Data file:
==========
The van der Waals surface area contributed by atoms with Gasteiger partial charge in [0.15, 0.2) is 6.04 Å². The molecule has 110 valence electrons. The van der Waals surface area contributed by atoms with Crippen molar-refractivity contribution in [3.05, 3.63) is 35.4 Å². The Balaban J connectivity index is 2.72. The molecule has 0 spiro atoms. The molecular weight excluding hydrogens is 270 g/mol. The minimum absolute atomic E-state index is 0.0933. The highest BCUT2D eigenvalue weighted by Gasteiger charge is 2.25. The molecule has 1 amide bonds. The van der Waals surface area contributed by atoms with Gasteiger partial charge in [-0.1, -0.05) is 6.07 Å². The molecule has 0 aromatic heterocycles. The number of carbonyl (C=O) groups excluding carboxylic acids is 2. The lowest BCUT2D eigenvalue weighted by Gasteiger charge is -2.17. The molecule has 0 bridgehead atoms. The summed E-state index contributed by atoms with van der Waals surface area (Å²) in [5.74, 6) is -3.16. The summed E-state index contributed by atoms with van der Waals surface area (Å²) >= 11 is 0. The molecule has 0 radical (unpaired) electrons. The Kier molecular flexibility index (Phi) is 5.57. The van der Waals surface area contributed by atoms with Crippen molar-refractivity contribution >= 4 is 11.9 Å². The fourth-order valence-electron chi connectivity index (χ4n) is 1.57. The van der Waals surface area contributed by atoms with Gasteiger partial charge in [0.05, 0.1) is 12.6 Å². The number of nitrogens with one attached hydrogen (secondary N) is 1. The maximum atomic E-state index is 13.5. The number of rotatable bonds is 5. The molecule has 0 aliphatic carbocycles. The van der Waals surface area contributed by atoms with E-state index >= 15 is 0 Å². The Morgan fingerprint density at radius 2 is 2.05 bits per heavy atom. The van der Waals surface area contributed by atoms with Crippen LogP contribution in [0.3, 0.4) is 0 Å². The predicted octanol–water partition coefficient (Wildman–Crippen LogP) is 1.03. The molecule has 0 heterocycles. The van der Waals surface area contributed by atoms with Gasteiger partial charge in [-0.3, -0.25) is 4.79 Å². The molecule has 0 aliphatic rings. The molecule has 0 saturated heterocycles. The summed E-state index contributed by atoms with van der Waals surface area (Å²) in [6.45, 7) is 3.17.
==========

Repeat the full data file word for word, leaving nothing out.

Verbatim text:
The van der Waals surface area contributed by atoms with Gasteiger partial charge in [0.15, 0.2) is 6.04 Å². The molecule has 110 valence electrons. The van der Waals surface area contributed by atoms with Crippen molar-refractivity contribution in [3.05, 3.63) is 35.4 Å². The Balaban J connectivity index is 2.72. The molecule has 0 spiro atoms. The molecular weight excluding hydrogens is 270 g/mol. The minimum absolute atomic E-state index is 0.0933. The highest BCUT2D eigenvalue weighted by Gasteiger charge is 2.25. The molecule has 1 amide bonds. The van der Waals surface area contributed by atoms with Gasteiger partial charge in [-0.1, -0.05) is 6.07 Å². The molecule has 0 aromatic heterocycles. The number of carbonyl (C=O) groups excluding carboxylic acids is 2. The lowest BCUT2D eigenvalue weighted by Gasteiger charge is -2.17. The molecule has 0 bridgehead atoms. The summed E-state index contributed by atoms with van der Waals surface area (Å²) in [5.74, 6) is -3.16. The summed E-state index contributed by atoms with van der Waals surface area (Å²) >= 11 is 0. The molecule has 0 radical (unpaired) electrons. The Kier molecular flexibility index (Phi) is 5.57. The van der Waals surface area contributed by atoms with Crippen molar-refractivity contribution >= 4 is 11.9 Å². The fourth-order valence-electron chi connectivity index (χ4n) is 1.57. The van der Waals surface area contributed by atoms with Gasteiger partial charge in [0.05, 0.1) is 12.6 Å². The number of nitrogens with one attached hydrogen (secondary N) is 1. The maximum atomic E-state index is 13.5. The number of rotatable bonds is 5. The molecule has 0 aliphatic carbocycles. The van der Waals surface area contributed by atoms with E-state index >= 15 is 0 Å². The Morgan fingerprint density at radius 2 is 2.05 bits per heavy atom. The van der Waals surface area contributed by atoms with Crippen LogP contribution in [0.3, 0.4) is 0 Å². The predicted octanol–water partition coefficient (Wildman–Crippen LogP) is 1.03. The molecule has 0 heterocycles. The van der Waals surface area contributed by atoms with Gasteiger partial charge in [-0.3, -0.25) is 4.79 Å². The molecule has 0 aliphatic rings. The molecule has 0 saturated heterocycles. The summed E-state index contributed by atoms with van der Waals surface area (Å²) in [6.45, 7) is 3.17.